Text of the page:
Paul had a GPS and rode the whole trip looking at it instead of his surroundings. "He always tried to ride the shortest distance and get to the campsite first." He had a Teddy bear alarm clock, and Andy thought he needed more Teddy bears. It was Anne who found one and attached it to Paul's bike. "Pablocito," became his fond riding buddy ("I will treasure him always," says Paul on his Northern Tier Cycling Expedition blog).
"Fluffy" was another story, however. Andy found the stuffed rabbit and snuck it into Paul's tent. Thereafter Fluffy was passed around from tent to tent and whoever ended up with it in the morning (usually Paul) had to carry it that day. Apparently Fluffy rode with Hans the day they crossed Kancamagus Pass, before it was left behind in New York, "on purpose."
The other woman, Linda, rode alone almost the whole time. Anne learned little about her. "Her bike wasn't a touring bike and she walked up every single hill. I hardly every saw her."
The road providesThe group followed Adventure Cycling's
They left on May 27 and finished on August 25, two days earlier than planned. They had skipped one layover day and had taken a detour around Glacier National Park because Going to the Sun Highway was closed to due to snow slides. The detour over Marias Pass was shorter but they had to skip Waterton Lakes National Park on the Canadian side of the border. Worse, they had "an unbelievable headwind all the way up," Anne reported. "I did not stray more than six inches from Hans's rear wheel, hanging on by the skin of my teeth." At the top they reached the Continental Divide and it was clear sailing all the way down.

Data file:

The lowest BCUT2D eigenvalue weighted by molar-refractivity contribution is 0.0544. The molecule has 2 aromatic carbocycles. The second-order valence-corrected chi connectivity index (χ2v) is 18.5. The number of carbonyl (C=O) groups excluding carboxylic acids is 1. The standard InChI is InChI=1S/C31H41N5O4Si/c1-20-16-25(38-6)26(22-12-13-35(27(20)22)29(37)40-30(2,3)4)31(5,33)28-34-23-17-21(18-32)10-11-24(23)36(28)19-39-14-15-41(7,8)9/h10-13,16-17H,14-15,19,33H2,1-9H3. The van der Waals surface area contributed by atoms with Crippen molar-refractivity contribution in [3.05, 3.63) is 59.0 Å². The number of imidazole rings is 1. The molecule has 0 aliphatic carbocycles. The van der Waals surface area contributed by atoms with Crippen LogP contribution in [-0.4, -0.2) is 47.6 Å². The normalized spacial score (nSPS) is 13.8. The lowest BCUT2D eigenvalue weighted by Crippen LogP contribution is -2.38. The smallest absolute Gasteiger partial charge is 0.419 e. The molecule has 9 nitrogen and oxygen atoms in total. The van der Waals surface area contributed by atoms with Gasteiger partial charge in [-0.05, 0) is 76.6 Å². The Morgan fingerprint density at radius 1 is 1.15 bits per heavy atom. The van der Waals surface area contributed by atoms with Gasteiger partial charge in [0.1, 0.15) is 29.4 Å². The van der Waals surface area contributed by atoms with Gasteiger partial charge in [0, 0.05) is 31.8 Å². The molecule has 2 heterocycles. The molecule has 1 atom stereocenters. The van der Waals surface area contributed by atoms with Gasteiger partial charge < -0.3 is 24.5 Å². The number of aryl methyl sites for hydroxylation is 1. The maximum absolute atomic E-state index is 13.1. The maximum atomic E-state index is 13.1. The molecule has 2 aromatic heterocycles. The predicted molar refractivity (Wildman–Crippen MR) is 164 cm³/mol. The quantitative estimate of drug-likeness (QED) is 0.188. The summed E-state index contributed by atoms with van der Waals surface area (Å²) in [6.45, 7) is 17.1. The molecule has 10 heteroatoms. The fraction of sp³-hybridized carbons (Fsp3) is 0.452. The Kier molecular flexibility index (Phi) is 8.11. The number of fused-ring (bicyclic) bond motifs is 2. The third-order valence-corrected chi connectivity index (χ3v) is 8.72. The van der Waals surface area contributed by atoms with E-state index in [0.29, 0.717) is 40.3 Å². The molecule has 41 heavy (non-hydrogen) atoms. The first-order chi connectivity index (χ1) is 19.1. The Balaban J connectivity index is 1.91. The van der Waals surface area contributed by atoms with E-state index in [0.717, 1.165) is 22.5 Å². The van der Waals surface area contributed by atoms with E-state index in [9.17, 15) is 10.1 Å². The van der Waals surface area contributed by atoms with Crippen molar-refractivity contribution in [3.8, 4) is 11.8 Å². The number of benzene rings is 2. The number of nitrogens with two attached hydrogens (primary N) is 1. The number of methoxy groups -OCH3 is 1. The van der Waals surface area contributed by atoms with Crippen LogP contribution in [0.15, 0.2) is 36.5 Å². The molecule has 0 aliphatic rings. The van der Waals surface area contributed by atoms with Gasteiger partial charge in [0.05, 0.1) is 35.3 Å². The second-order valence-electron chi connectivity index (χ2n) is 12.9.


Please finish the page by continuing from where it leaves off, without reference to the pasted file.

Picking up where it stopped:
They did cross into Canada later, from the Upper Michigan Peninsula. They rode north of Lake Erie, avoiding Illinois, Indiana and Ohio and entered New York at Niagara Falls. Then they took a ferry from Ticonderoga, NY to Vermont, for Anne the highlight of the trip. "Vermont has hills, cows, little villages, great scenery, nice drivers, and lots of BEN & JERRY's.
"Once you get over the Rockies to the great plains you ride through wheat fields. As it gets flatter, it's cornfields, but you couldn't eat the corn yet, it wasn't ripe that early in the season. But when we got to Vermont, the roadside farm stands were open." The leader, Andy, had told them "The Road Will Provide" and it became the group motto.
She also liked Minnesota, where the paved roads were so busy, they took to riding the many dirt and gravel roads. "I improved my dirt riding skills because I learned to go faster. At speed the bike handles better."